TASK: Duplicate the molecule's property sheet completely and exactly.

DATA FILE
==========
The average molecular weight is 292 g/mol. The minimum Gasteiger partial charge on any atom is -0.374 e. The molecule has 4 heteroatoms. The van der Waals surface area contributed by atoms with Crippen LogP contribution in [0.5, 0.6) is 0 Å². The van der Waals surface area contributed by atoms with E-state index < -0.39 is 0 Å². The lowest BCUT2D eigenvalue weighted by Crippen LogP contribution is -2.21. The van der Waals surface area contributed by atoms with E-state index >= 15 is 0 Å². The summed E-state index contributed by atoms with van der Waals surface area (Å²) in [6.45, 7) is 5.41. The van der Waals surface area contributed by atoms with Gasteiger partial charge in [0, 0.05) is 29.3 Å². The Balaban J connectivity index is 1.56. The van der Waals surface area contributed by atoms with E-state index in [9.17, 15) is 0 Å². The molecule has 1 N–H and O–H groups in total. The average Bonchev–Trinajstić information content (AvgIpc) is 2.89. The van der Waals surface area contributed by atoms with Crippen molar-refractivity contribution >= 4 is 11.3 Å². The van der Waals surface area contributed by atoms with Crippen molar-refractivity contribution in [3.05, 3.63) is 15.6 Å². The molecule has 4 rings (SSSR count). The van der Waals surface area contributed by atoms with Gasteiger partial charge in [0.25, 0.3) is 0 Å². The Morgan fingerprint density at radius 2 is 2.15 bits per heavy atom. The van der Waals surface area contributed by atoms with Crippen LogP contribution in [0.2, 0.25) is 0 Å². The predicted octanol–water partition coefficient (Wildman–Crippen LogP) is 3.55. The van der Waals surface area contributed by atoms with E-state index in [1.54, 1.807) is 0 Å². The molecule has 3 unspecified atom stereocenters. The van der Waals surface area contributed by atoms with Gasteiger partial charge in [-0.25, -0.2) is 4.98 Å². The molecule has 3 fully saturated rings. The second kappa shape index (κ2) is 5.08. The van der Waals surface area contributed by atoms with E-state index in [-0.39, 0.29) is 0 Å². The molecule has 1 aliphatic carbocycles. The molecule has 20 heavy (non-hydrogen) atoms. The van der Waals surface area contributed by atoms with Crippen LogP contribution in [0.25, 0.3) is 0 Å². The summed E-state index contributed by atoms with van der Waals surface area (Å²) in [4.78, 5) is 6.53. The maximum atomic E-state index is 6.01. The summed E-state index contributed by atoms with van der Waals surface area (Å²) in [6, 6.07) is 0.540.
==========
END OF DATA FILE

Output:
The average molecular weight is 292 g/mol. The minimum Gasteiger partial charge on any atom is -0.374 e. The molecule has 4 heteroatoms. The van der Waals surface area contributed by atoms with Crippen LogP contribution in [0.5, 0.6) is 0 Å². The van der Waals surface area contributed by atoms with E-state index < -0.39 is 0 Å². The lowest BCUT2D eigenvalue weighted by Crippen LogP contribution is -2.21. The van der Waals surface area contributed by atoms with E-state index >= 15 is 0 Å². The summed E-state index contributed by atoms with van der Waals surface area (Å²) in [6.45, 7) is 5.41. The van der Waals surface area contributed by atoms with Gasteiger partial charge in [0, 0.05) is 29.3 Å². The Balaban J connectivity index is 1.56. The van der Waals surface area contributed by atoms with E-state index in [9.17, 15) is 0 Å². The molecule has 1 N–H and O–H groups in total. The average Bonchev–Trinajstić information content (AvgIpc) is 2.89. The van der Waals surface area contributed by atoms with Crippen molar-refractivity contribution >= 4 is 11.3 Å². The van der Waals surface area contributed by atoms with Crippen molar-refractivity contribution in [3.05, 3.63) is 15.6 Å². The molecule has 4 rings (SSSR count). The van der Waals surface area contributed by atoms with Gasteiger partial charge in [0.25, 0.3) is 0 Å². The Morgan fingerprint density at radius 2 is 2.15 bits per heavy atom. The van der Waals surface area contributed by atoms with Crippen LogP contribution in [0.2, 0.25) is 0 Å². The predicted octanol–water partition coefficient (Wildman–Crippen LogP) is 3.55. The van der Waals surface area contributed by atoms with E-state index in [1.54, 1.807) is 0 Å². The molecule has 3 unspecified atom stereocenters. The van der Waals surface area contributed by atoms with Gasteiger partial charge in [-0.25, -0.2) is 4.98 Å². The molecule has 3 fully saturated rings. The second kappa shape index (κ2) is 5.08. The van der Waals surface area contributed by atoms with E-state index in [-0.39, 0.29) is 0 Å². The molecule has 1 aliphatic carbocycles. The molecule has 20 heavy (non-hydrogen) atoms. The van der Waals surface area contributed by atoms with Crippen LogP contribution in [0.25, 0.3) is 0 Å². The summed E-state index contributed by atoms with van der Waals surface area (Å²) in [4.78, 5) is 6.53. The maximum atomic E-state index is 6.01. The summed E-state index contributed by atoms with van der Waals surface area (Å²) in [6, 6.07) is 0.540.